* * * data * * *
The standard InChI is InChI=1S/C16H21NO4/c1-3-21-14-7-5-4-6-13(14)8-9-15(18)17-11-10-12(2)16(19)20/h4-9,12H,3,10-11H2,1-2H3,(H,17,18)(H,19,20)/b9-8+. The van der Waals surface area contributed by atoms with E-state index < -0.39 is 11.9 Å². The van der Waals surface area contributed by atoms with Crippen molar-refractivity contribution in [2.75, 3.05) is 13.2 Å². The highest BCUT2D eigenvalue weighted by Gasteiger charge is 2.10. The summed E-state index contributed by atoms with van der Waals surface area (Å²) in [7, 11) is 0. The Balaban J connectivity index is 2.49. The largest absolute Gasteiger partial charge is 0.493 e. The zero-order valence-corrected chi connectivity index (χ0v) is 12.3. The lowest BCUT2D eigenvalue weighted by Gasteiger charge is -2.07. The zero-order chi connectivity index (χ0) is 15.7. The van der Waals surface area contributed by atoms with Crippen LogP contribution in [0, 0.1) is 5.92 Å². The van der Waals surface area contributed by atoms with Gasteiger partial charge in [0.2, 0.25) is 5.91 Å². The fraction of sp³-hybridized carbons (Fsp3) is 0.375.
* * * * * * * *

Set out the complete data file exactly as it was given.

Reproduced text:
The standard InChI is InChI=1S/C16H21NO4/c1-3-21-14-7-5-4-6-13(14)8-9-15(18)17-11-10-12(2)16(19)20/h4-9,12H,3,10-11H2,1-2H3,(H,17,18)(H,19,20)/b9-8+. The van der Waals surface area contributed by atoms with E-state index < -0.39 is 11.9 Å². The van der Waals surface area contributed by atoms with Crippen molar-refractivity contribution in [2.75, 3.05) is 13.2 Å². The highest BCUT2D eigenvalue weighted by Gasteiger charge is 2.10. The summed E-state index contributed by atoms with van der Waals surface area (Å²) in [7, 11) is 0. The Balaban J connectivity index is 2.49. The largest absolute Gasteiger partial charge is 0.493 e. The zero-order valence-corrected chi connectivity index (χ0v) is 12.3. The lowest BCUT2D eigenvalue weighted by Gasteiger charge is -2.07. The zero-order chi connectivity index (χ0) is 15.7. The van der Waals surface area contributed by atoms with Crippen LogP contribution in [0, 0.1) is 5.92 Å². The van der Waals surface area contributed by atoms with Gasteiger partial charge in [0.2, 0.25) is 5.91 Å². The fraction of sp³-hybridized carbons (Fsp3) is 0.375.